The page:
Last week I read an interesting article from the American Society for Training and Development (www.ASTD.org) about a study conducted by Kathryn L. Fonner and Michael Roloff, a communications professor at Northwestern University. The pair studied the frequency of communication related to the teleworkers’ identification with the organization. Their findings, originally published in the June issue of Communication Monogrpahs, run counter to many commonly held beliefs about communicating to teleworkers.
Specifically, they found that the frequency of communication to teleworkers didn’t increase the teleworkers’ feelings of attachment with the organization. Furthermore, they discovered that teleworkers experience more stress from interruptions when communication increased, whether it was email or even face-to-face. This, in turn, negatively impacted their feelings of attachment to the organization. Ironically, office workers experienced more stress from interruptions compared to teleworkers but this didn’t impact the feelings of closeness office workers had with their organization.
As I have always argued, you can never communicate too much. As it turns out, I may be wrong. Office workers may be numb to the constant walk-in interruptions or other office distractions whereas teleworkers may expect more freedom from the constant barrage of work interruptions.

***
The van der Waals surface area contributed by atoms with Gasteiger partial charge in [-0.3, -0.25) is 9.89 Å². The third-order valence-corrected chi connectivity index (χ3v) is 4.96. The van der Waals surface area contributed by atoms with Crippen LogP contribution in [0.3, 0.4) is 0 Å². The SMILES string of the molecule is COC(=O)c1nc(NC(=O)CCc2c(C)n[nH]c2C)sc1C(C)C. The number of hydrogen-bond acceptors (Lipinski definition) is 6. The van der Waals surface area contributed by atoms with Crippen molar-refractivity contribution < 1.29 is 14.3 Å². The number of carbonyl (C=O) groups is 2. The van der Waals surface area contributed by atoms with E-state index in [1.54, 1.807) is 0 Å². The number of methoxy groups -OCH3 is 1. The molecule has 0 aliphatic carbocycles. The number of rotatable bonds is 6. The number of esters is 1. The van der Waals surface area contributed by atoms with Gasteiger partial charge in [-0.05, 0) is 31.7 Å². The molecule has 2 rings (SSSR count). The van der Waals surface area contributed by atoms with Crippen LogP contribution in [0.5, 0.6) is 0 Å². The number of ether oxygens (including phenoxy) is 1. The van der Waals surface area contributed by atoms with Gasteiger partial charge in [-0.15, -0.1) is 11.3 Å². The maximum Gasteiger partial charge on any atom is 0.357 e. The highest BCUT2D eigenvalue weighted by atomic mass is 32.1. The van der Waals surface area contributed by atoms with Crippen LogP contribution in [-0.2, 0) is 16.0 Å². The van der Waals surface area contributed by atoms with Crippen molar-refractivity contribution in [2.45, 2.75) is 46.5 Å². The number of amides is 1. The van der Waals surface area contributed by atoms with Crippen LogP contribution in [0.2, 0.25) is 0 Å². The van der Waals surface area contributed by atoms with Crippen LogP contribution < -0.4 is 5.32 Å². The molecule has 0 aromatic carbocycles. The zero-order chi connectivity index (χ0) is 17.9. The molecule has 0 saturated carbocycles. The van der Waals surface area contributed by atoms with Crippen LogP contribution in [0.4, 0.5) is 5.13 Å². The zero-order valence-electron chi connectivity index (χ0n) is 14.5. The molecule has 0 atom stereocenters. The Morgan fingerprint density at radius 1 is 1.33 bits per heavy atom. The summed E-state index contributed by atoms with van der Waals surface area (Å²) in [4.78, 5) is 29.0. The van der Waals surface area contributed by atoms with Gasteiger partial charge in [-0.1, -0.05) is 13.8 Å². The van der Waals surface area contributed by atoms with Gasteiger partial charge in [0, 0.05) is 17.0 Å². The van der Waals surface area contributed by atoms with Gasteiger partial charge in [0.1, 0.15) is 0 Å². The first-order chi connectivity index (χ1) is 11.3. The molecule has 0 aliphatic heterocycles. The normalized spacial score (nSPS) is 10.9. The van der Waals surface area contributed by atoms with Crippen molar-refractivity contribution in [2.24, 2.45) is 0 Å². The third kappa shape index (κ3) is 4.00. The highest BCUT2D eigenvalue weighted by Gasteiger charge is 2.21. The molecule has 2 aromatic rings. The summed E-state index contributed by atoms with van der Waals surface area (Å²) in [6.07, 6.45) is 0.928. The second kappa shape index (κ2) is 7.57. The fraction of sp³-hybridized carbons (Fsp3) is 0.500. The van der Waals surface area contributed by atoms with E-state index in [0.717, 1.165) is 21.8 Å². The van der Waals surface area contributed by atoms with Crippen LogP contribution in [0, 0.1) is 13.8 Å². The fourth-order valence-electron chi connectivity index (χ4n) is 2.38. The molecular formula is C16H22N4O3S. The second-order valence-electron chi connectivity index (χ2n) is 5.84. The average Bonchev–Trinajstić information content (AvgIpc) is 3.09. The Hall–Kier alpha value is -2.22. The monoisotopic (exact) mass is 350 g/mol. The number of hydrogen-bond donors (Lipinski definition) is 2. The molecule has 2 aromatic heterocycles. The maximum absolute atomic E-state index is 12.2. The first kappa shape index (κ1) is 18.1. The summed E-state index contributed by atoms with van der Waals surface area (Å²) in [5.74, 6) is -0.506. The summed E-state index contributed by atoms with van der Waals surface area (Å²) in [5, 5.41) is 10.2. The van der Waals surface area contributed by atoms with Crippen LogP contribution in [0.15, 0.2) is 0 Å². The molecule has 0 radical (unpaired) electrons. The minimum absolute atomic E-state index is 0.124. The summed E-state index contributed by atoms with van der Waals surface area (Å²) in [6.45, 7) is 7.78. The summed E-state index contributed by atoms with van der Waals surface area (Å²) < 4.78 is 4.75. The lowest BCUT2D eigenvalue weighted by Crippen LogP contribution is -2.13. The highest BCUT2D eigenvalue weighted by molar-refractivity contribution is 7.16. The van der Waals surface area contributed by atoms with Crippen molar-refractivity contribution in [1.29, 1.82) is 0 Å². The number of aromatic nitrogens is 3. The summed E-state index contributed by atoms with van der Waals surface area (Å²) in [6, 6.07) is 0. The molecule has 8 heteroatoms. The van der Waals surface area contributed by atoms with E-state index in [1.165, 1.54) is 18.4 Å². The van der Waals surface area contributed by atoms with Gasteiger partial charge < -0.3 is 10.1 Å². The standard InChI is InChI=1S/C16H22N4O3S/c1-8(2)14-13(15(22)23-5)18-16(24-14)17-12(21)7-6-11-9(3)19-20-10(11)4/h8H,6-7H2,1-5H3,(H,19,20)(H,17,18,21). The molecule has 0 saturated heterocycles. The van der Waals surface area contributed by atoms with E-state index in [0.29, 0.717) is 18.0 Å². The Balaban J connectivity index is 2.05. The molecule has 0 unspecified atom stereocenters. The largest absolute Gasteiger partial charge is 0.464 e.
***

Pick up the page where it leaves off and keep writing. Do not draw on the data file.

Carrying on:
The study does give us some potential lessons for all managers:
- Communicate when necessary, not just to insure teleworkers are connected. Often, managers may feel the need to touch base with teleworkers very frequently to make sure they are connected or that they feel included. Managers who are frequently communicating with teleworkers to ensure they are actually working should let go and recognize that they are doing more harm than good. The study did point out that teleworkers feel just as connected to the organization as office workers do and there isn’t a need to communicate just to make teleworkers feel part of the team.
- Understand the work patterns of your team. Everyone works a little differently. Managers should seek to understand the work habits and styles of the people reporting to them. Some may need more attention than others. Managers can tailor their communication practices based on the needs of the team.
- Quality over quantity. Don’t inundate your team with email. In today’s work environment, many people, whether they work from home or an office, complain about the massive volumes of email they receive. Make sure your communication (especially emails) have a purpose and get to the point.
I think it is worth pointing out that preparing an organization to begin teleworking is a little different than an organization that is already teleworking and considers teleworking just part of the job. For organizations just starting down this path I still feel that leaders need to constantly communicate to solicit feedback, answer concerns and questions, and gain buy-in. However, the study points out that leaders can scale back the communication once employees are comfortable with teleworking.